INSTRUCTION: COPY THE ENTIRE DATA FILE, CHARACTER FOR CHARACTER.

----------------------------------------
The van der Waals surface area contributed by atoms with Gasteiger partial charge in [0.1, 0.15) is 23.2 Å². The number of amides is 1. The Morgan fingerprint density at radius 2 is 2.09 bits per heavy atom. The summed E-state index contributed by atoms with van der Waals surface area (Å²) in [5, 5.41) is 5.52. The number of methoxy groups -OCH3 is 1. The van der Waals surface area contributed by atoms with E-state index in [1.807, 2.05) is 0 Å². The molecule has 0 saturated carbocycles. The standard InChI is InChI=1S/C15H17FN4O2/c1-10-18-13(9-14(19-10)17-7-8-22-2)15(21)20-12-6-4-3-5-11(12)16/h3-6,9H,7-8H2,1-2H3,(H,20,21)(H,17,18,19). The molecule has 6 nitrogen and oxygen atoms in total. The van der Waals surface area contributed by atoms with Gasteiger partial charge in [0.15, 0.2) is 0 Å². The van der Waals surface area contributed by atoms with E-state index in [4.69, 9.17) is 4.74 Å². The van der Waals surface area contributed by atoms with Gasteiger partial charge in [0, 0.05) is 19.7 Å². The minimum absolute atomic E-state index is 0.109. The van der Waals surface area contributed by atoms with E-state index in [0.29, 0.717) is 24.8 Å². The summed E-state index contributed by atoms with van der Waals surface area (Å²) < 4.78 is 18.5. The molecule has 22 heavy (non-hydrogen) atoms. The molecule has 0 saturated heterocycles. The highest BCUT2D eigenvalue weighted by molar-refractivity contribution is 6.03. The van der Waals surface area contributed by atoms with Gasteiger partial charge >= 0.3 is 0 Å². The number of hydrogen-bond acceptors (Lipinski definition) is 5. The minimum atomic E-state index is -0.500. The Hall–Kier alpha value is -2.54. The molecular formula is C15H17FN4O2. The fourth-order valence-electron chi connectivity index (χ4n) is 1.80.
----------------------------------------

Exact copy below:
The van der Waals surface area contributed by atoms with Gasteiger partial charge in [0.1, 0.15) is 23.2 Å². The number of amides is 1. The Morgan fingerprint density at radius 2 is 2.09 bits per heavy atom. The summed E-state index contributed by atoms with van der Waals surface area (Å²) in [5, 5.41) is 5.52. The number of methoxy groups -OCH3 is 1. The van der Waals surface area contributed by atoms with E-state index in [1.807, 2.05) is 0 Å². The molecule has 0 saturated carbocycles. The standard InChI is InChI=1S/C15H17FN4O2/c1-10-18-13(9-14(19-10)17-7-8-22-2)15(21)20-12-6-4-3-5-11(12)16/h3-6,9H,7-8H2,1-2H3,(H,20,21)(H,17,18,19). The molecule has 6 nitrogen and oxygen atoms in total. The van der Waals surface area contributed by atoms with Gasteiger partial charge in [0.15, 0.2) is 0 Å². The van der Waals surface area contributed by atoms with E-state index in [4.69, 9.17) is 4.74 Å². The van der Waals surface area contributed by atoms with Gasteiger partial charge in [0, 0.05) is 19.7 Å². The minimum absolute atomic E-state index is 0.109. The van der Waals surface area contributed by atoms with E-state index in [0.29, 0.717) is 24.8 Å². The summed E-state index contributed by atoms with van der Waals surface area (Å²) < 4.78 is 18.5. The molecule has 22 heavy (non-hydrogen) atoms. The molecule has 0 saturated heterocycles. The highest BCUT2D eigenvalue weighted by molar-refractivity contribution is 6.03. The van der Waals surface area contributed by atoms with Gasteiger partial charge >= 0.3 is 0 Å². The number of hydrogen-bond acceptors (Lipinski definition) is 5. The minimum atomic E-state index is -0.500. The Hall–Kier alpha value is -2.54. The molecular formula is C15H17FN4O2. The fourth-order valence-electron chi connectivity index (χ4n) is 1.80.